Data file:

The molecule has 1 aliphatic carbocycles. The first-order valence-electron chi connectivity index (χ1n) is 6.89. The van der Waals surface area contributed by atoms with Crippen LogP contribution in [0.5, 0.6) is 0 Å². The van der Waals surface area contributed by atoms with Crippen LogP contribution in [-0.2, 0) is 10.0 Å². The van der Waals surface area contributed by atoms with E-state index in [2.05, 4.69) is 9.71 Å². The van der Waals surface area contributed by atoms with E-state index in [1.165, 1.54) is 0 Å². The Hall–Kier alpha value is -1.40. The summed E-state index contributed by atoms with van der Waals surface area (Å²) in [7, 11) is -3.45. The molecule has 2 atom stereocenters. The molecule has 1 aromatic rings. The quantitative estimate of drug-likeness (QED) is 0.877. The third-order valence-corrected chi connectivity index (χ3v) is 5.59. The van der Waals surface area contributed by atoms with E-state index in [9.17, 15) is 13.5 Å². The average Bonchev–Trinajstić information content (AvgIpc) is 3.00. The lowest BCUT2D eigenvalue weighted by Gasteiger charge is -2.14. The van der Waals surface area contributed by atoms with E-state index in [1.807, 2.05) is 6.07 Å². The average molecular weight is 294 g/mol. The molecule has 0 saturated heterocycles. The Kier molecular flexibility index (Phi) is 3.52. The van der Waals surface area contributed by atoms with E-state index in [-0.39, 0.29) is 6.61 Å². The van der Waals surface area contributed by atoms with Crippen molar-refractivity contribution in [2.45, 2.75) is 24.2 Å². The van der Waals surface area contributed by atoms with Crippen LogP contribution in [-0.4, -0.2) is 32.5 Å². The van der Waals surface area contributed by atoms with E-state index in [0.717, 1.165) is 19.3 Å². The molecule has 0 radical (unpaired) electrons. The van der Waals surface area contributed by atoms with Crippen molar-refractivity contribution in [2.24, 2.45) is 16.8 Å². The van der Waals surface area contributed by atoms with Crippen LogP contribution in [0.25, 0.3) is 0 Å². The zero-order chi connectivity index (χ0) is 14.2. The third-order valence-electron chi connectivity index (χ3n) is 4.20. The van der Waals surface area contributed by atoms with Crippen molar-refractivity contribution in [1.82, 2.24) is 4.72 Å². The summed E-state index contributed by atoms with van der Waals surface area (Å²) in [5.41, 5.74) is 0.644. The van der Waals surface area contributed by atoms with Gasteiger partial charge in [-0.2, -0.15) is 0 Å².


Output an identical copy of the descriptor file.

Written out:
The molecule has 1 aliphatic carbocycles. The first-order valence-electron chi connectivity index (χ1n) is 6.89. The van der Waals surface area contributed by atoms with Crippen LogP contribution in [0.5, 0.6) is 0 Å². The van der Waals surface area contributed by atoms with Crippen LogP contribution in [-0.2, 0) is 10.0 Å². The van der Waals surface area contributed by atoms with E-state index in [2.05, 4.69) is 9.71 Å². The van der Waals surface area contributed by atoms with E-state index in [1.165, 1.54) is 0 Å². The Hall–Kier alpha value is -1.40. The summed E-state index contributed by atoms with van der Waals surface area (Å²) in [7, 11) is -3.45. The molecule has 2 atom stereocenters. The molecule has 1 aromatic rings. The quantitative estimate of drug-likeness (QED) is 0.877. The third-order valence-corrected chi connectivity index (χ3v) is 5.59. The van der Waals surface area contributed by atoms with E-state index in [9.17, 15) is 13.5 Å². The average Bonchev–Trinajstić information content (AvgIpc) is 3.00. The lowest BCUT2D eigenvalue weighted by Gasteiger charge is -2.14. The van der Waals surface area contributed by atoms with E-state index in [1.807, 2.05) is 6.07 Å². The average molecular weight is 294 g/mol. The molecule has 0 saturated heterocycles. The Kier molecular flexibility index (Phi) is 3.52. The van der Waals surface area contributed by atoms with E-state index in [-0.39, 0.29) is 6.61 Å². The van der Waals surface area contributed by atoms with Crippen molar-refractivity contribution in [2.45, 2.75) is 24.2 Å². The van der Waals surface area contributed by atoms with Crippen LogP contribution in [-0.4, -0.2) is 32.5 Å². The van der Waals surface area contributed by atoms with E-state index in [0.717, 1.165) is 19.3 Å². The molecule has 0 radical (unpaired) electrons. The van der Waals surface area contributed by atoms with Crippen molar-refractivity contribution in [2.24, 2.45) is 16.8 Å². The van der Waals surface area contributed by atoms with Crippen LogP contribution in [0.25, 0.3) is 0 Å². The zero-order chi connectivity index (χ0) is 14.2. The third-order valence-electron chi connectivity index (χ3n) is 4.20. The van der Waals surface area contributed by atoms with Crippen molar-refractivity contribution in [1.82, 2.24) is 4.72 Å². The summed E-state index contributed by atoms with van der Waals surface area (Å²) in [5.41, 5.74) is 0.644. The van der Waals surface area contributed by atoms with Gasteiger partial charge in [-0.2, -0.15) is 0 Å².